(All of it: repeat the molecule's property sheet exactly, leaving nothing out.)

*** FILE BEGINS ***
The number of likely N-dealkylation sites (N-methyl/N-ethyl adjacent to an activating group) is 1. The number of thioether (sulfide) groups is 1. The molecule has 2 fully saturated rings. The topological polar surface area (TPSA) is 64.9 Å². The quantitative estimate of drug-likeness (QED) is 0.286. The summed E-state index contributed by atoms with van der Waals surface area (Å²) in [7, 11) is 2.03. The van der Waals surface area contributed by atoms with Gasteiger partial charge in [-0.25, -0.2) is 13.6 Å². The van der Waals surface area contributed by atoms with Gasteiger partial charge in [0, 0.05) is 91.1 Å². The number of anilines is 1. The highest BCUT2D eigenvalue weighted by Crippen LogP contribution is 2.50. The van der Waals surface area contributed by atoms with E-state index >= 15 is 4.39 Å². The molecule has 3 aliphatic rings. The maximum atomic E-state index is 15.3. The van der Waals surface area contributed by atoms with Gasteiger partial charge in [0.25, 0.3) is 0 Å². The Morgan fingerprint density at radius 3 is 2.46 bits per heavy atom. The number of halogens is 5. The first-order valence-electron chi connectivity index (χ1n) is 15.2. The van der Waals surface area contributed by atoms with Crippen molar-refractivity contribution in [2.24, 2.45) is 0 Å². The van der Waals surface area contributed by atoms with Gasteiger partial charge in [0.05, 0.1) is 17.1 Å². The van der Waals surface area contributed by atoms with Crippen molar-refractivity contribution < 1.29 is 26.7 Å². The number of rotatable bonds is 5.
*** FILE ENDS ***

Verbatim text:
The number of likely N-dealkylation sites (N-methyl/N-ethyl adjacent to an activating group) is 1. The number of thioether (sulfide) groups is 1. The molecule has 2 fully saturated rings. The topological polar surface area (TPSA) is 64.9 Å². The quantitative estimate of drug-likeness (QED) is 0.286. The summed E-state index contributed by atoms with van der Waals surface area (Å²) in [7, 11) is 2.03. The van der Waals surface area contributed by atoms with Gasteiger partial charge in [-0.25, -0.2) is 13.6 Å². The van der Waals surface area contributed by atoms with Gasteiger partial charge in [0, 0.05) is 91.1 Å². The number of anilines is 1. The highest BCUT2D eigenvalue weighted by Crippen LogP contribution is 2.50. The van der Waals surface area contributed by atoms with E-state index >= 15 is 4.39 Å². The molecule has 3 aliphatic rings. The maximum atomic E-state index is 15.3. The van der Waals surface area contributed by atoms with Gasteiger partial charge in [0.25, 0.3) is 0 Å². The Morgan fingerprint density at radius 3 is 2.46 bits per heavy atom. The number of halogens is 5. The first-order valence-electron chi connectivity index (χ1n) is 15.2. The van der Waals surface area contributed by atoms with Crippen molar-refractivity contribution in [2.24, 2.45) is 0 Å². The van der Waals surface area contributed by atoms with Gasteiger partial charge in [0.05, 0.1) is 17.1 Å². The van der Waals surface area contributed by atoms with Crippen molar-refractivity contribution < 1.29 is 26.7 Å². The number of rotatable bonds is 5.